Online communications have come a long way. There are tools that have existed for a very short time while others are useful to education and proven to last. So many educators wonder if it is worth diving into another tool only to find out a better one has rounded the corner. Too many login locations may also make the experience overwhelming. I’d like to examine how we are progressing with teaching Web 2.0 communications skills in schools. Look at the question: are we teaching them necessary skills? If so, which tools should we focus on? I’ve narrowed the field down to an essential selection of Web 2.0 tools after exploring how savvy students may already be.
Today’s students appear savvy with online communication. Those who are using YouTube and Facebook are prepared to continue to utilize those skills in the job market along side the 800 million users that are using these tools today. I fear for the kids whose families may have sheltered them from these tools their whole lives bound by conspiracy theories and over sensitive safety concerns.
Educators often wonder about kids who are constantly texting. Texting is at their fingertips 24/7. We can fight it, but here is an example where we need to choose our battles. Sometimes it is easiest to send out a quick message rather than engage in the laborious phone call sequence, especially if you get the voicemail (which, I must say takes minutes because of the lengthy automated messages these days.)
I’m not really worried about kids being effective communicators. There are always better and better tools to accomplish the tasks that meet the needs of the mainstream. We tend to worry that kids might not be prepared for the digital workplace. This is because our perceptions are based on a foundation that involves a very different media. Their foundation is very much rooted in this read-write multimedia exposure. The quick read-write web is theirs.
Web 2.0 tools are abundant. Many have value, but I take a conservative stance with using many of them in the classroom. Many tools that are up-and-coming in education involve proprietary logins and the user interfaces all so different. The social network spin-offs Edmodo or Ning, for example, try to simulate the social network experience. These are good for role playing but they are not ideal for their stand-alone purpose of social networking. Facebook is ideal for that. Often we look to these social-edu tools for an inexpensive learning management system (LMS) solution. Moodle has been around for a while. If that isn’t easy enough, Edu20.com has made a simple tool that, for now, is free. “ClipShare” is a server product our school currently uses for hosting and sharing of video. But YouTube is where they are at. Reaching the audience using our server solution has been a bit difficult. Why do we try so hard to make things difficult? We need focus on more realia in technology tools. Simplification is necessary in this arena.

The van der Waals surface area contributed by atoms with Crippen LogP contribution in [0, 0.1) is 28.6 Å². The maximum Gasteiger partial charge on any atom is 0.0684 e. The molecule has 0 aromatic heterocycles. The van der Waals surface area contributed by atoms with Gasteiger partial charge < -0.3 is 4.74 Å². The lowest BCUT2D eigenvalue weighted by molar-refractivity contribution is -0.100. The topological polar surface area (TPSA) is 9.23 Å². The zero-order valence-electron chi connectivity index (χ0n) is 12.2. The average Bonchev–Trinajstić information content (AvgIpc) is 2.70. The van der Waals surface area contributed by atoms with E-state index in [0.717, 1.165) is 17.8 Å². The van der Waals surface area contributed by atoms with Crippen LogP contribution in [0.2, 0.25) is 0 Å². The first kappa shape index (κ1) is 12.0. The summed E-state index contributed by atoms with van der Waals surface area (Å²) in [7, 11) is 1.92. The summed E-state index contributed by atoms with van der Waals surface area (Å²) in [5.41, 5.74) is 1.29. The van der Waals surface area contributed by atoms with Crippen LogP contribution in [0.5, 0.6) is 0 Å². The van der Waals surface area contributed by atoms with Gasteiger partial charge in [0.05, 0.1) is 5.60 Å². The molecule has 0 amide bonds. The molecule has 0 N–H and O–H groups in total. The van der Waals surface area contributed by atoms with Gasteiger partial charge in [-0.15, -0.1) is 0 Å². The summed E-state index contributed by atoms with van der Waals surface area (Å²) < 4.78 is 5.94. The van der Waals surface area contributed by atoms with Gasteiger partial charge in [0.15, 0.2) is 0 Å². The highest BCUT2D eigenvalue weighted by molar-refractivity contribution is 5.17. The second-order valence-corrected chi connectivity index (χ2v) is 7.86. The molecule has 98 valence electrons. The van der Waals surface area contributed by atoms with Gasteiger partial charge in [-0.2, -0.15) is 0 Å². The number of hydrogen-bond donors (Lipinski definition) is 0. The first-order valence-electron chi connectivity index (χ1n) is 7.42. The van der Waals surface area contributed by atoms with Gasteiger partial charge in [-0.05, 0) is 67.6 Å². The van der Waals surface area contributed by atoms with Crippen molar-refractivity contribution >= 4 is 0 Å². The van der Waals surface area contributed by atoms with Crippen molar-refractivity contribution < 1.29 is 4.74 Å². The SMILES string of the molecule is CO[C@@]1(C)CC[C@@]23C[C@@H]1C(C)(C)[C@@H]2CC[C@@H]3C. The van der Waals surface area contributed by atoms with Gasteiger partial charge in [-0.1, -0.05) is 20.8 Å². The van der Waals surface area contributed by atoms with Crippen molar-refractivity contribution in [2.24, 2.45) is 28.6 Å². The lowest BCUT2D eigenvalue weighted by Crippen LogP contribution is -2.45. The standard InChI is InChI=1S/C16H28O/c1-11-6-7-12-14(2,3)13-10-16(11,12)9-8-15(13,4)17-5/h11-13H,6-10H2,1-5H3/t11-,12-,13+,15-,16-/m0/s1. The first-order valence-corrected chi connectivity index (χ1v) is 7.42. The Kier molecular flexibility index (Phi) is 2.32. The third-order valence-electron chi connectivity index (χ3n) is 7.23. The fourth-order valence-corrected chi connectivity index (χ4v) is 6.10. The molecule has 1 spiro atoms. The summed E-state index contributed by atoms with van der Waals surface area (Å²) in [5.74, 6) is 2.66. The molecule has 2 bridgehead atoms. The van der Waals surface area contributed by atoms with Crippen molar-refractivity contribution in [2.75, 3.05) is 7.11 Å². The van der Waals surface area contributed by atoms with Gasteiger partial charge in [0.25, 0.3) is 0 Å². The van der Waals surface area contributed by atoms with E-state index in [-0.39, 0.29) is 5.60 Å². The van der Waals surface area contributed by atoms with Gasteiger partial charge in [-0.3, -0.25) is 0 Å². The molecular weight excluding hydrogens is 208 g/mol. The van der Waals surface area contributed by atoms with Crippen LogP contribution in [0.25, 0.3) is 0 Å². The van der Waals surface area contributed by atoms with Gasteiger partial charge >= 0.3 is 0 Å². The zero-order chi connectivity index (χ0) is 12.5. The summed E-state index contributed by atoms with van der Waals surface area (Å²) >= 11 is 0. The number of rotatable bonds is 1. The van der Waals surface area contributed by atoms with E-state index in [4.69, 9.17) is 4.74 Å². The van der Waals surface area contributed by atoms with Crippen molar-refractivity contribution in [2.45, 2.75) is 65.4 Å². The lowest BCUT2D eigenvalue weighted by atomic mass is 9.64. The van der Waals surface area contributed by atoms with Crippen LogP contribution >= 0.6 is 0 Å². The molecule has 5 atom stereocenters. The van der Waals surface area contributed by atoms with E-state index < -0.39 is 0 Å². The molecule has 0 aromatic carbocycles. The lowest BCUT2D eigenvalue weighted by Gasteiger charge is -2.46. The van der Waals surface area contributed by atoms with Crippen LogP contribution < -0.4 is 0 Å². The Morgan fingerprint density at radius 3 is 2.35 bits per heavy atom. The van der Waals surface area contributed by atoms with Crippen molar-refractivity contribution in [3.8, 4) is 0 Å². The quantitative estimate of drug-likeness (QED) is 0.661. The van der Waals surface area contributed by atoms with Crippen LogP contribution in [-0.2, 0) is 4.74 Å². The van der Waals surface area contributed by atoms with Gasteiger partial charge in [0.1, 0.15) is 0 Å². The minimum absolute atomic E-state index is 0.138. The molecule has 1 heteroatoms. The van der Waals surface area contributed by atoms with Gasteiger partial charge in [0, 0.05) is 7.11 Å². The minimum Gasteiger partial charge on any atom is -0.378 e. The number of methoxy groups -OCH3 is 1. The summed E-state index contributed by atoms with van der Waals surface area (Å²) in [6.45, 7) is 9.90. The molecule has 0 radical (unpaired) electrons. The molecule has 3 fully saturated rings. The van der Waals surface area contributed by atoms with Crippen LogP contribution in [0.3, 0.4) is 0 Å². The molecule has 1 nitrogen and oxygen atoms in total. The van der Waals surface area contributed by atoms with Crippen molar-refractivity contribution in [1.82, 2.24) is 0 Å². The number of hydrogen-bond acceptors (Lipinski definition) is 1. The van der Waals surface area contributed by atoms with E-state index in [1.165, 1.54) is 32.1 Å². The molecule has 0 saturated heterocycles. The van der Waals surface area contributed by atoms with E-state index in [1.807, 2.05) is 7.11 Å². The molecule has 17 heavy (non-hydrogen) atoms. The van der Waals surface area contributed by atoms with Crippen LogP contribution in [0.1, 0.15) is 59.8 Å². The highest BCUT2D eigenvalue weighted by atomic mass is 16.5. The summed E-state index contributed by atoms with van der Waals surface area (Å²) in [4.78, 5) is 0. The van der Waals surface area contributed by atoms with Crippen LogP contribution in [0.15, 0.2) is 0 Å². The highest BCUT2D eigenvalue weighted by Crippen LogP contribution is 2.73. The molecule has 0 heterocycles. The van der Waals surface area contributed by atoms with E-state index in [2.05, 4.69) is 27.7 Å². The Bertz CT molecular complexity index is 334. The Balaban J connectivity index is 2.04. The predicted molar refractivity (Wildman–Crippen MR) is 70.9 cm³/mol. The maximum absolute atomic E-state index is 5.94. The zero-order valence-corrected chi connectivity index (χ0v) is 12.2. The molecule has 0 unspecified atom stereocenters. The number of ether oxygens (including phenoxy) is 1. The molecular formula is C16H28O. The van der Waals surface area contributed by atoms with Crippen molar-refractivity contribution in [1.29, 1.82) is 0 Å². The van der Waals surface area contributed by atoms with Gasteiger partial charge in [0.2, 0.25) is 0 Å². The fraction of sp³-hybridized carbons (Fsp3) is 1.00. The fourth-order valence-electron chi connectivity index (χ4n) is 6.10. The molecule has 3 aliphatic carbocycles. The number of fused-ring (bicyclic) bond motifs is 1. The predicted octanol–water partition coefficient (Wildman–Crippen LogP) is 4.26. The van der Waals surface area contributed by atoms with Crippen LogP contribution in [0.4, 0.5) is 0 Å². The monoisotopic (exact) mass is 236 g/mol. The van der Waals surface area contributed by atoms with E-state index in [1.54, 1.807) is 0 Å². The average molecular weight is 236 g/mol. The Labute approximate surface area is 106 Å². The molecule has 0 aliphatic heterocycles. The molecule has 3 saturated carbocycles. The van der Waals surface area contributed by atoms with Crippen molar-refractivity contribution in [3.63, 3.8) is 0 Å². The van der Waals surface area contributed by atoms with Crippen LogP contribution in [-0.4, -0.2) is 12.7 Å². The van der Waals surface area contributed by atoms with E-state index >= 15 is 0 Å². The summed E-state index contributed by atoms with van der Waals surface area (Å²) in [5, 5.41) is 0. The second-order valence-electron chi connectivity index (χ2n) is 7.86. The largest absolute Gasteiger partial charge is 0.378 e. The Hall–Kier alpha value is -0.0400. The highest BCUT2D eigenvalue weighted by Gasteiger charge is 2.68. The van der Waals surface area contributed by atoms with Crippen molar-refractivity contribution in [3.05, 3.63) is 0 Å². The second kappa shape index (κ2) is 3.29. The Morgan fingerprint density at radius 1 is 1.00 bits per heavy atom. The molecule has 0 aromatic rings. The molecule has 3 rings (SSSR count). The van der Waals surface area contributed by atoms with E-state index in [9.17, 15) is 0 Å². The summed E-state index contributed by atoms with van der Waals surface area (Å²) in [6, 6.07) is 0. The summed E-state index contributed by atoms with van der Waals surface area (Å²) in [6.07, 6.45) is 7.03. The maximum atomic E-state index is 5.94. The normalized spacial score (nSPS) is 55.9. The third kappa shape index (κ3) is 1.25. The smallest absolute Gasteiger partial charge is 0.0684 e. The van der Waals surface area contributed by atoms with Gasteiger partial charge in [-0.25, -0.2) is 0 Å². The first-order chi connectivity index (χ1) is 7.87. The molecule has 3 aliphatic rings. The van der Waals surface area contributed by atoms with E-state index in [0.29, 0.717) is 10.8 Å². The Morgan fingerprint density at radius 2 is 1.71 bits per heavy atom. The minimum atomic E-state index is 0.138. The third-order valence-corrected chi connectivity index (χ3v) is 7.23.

Writing tools typically have been centered on Microsoft’s Word program. So often I have students struggle with flash drives, or trying to open a Mac version on a PC. Google Docs has proven a very reliable tool, not only to create, store and share, but a convertion tool for whenever a Word doc gives us trouble. E-book publication is a new but now popular arena for most. I’ve looked at Mixbook and other online tools. Seeing that these are often Flash based, these are something that is no longer useful in the iPad world. In addition, when a book is created using tools that the “real world” uses, the student has then gained a skill which applies to the real world. In the “real world” epub formatting tools such iBooks author are important focus for students.
I’m not fond of tools that try hard at making publication easy but the programming is too heavy. Glogster, for example, is a slow load and a very heavy online program. The proprietary nature is not of interest to me. Voicethread is neat but not mainstream enough. There are a number of good podcasting tools but the audience just isn’t there. iTunes has blown away the market and podcasting for blogs is easy. WordPress has plugins has been my best choice so far. Wallwisher is too splashed and presents itself as a challenge to students who have difficulty with focus. Wikis can be good, but similar can be accomplished in a Google site, which reinforces my argument for one login.
Using Min42.com I’ve mapped out a core set of Web 2.0 tools which support communication skills. It focuses on essential tools that are mainstream which mean if they are reinforced in school during content delivery, they will also gain the necessary skills for digital communication in the real world. The fewer “logins” students need to remember the better. Web 2.0 tools come and go. Many fade off after tons of excitement around them. Delicious, for example, took me so long enough to get my mind around and then Diigo took the lead in popularity.